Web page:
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Document Management With SharePoint - Part 3

Written By: Knox Cameron -- 8/24/2011 -- join -- contribute -- (2727) comments -- printer friendly version

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Categories: Design, Document Management, Features, Integration with other products , Programming and Customizations, SharePoint 2010, SharePoint Foundation 2010, Workflow

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Problem

So now we've got documents in SharePoint and we've got some nice looking views. What else can we do to leverage that information, particularly to get it into documents?

Solution

Let's look at some of the possibilities.

In part 1, we touched on using document properties and Quick Parts in Word to bring in information from columns in the SharePoint library. We will explore that further, using the example of creating a cover page for a document.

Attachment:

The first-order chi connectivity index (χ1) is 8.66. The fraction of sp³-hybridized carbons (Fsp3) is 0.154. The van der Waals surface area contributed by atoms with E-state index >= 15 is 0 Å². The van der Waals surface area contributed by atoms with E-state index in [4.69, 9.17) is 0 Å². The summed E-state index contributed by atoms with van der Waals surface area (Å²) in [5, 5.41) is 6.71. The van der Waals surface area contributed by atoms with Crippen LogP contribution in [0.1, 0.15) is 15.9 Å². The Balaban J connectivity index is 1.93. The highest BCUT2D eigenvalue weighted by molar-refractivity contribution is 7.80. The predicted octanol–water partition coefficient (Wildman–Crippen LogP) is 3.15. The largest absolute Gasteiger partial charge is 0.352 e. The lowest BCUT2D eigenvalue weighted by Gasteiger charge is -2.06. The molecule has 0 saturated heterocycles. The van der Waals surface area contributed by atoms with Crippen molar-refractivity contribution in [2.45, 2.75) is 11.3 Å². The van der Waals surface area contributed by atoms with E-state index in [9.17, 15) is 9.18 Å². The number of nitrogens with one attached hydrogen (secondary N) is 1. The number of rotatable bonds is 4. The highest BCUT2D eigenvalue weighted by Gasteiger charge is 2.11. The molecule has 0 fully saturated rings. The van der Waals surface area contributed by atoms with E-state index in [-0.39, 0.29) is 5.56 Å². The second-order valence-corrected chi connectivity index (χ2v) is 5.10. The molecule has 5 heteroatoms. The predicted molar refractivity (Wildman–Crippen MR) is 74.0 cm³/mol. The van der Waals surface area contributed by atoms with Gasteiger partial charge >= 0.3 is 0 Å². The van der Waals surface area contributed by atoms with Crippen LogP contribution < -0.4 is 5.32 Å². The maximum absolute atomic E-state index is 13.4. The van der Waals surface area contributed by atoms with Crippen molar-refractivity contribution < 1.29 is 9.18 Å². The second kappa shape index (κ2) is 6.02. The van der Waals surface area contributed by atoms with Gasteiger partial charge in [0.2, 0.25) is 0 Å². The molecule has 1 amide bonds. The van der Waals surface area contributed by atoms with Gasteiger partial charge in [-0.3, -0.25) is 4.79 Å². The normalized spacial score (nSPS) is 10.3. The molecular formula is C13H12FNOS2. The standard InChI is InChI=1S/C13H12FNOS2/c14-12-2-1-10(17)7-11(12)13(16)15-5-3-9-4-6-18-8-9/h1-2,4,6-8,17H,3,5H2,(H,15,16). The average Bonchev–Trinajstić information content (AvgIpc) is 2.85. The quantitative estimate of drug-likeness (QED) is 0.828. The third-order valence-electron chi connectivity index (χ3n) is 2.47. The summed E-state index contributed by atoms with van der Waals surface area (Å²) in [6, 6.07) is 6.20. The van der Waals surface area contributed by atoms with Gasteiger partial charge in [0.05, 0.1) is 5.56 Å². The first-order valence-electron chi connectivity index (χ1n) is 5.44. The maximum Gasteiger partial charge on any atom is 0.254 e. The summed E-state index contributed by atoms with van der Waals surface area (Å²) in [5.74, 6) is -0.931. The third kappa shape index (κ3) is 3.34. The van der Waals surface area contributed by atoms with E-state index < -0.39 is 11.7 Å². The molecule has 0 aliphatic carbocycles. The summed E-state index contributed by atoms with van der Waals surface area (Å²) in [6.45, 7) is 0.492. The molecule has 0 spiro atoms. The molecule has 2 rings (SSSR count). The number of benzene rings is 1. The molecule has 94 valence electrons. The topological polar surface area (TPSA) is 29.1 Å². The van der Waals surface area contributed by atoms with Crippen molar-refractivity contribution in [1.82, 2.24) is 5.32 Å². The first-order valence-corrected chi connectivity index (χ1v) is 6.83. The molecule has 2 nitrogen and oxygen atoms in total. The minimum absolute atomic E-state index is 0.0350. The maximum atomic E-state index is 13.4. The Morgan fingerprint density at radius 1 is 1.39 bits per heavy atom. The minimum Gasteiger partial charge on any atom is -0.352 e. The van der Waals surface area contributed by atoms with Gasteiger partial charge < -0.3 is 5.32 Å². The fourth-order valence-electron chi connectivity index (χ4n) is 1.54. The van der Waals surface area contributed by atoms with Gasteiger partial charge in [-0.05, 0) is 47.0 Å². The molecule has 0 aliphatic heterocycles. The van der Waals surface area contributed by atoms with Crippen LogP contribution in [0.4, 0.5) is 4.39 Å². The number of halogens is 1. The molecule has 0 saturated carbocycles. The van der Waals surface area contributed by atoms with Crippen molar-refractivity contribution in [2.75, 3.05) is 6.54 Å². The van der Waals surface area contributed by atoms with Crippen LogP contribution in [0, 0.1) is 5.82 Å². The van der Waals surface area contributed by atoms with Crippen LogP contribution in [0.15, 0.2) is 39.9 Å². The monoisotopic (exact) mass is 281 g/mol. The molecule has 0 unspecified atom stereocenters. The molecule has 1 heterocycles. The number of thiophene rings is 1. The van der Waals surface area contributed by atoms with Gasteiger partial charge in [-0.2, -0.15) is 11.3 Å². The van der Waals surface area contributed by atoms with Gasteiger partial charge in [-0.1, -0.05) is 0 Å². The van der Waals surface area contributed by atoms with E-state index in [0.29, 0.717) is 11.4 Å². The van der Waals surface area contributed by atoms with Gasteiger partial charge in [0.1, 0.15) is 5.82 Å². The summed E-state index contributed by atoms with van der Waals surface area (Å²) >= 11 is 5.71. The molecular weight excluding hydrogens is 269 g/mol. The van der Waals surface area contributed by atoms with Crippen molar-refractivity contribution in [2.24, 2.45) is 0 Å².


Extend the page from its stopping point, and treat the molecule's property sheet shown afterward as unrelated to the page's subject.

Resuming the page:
We will also look at how to bring in some critical pieces of information which are not in the quick parts: the file name, modified date and file location (URL).

Finally, we will walk through creating a Quick Steps workflow that looks up information from another list and from the SharePoint user list, as an alternative way of getting more information relating to the document into its metadata.

Making more use of SharePoint data

In part 1, we saw how you can reference information from SharePoint library columns inside Office documents. For example, where we have a library with these columns (see Part 2 of the series for how we put the color coding into the view):

Document library view in SharePoint showing columns

As we saw in part 1, you can display a panel showing the document properties linked to these columns using File -> Info -> Properties -> Show Document Panel in Word 2010, or Office -> Prepare -> Properties in Word 2007.

Word document showing document properties panel

Let's go ahead and use those properties to make a cover page for when the document is printed that shows how it has been classified in SharePoint.

  • Word has a built-in gallery of cover pages which I will not use for this exercise. You could adapt them for your purposes. However, they are not designed to integrate with SharePoint so, as they stand, they do not use compatible document properties (see part 1 of this series).

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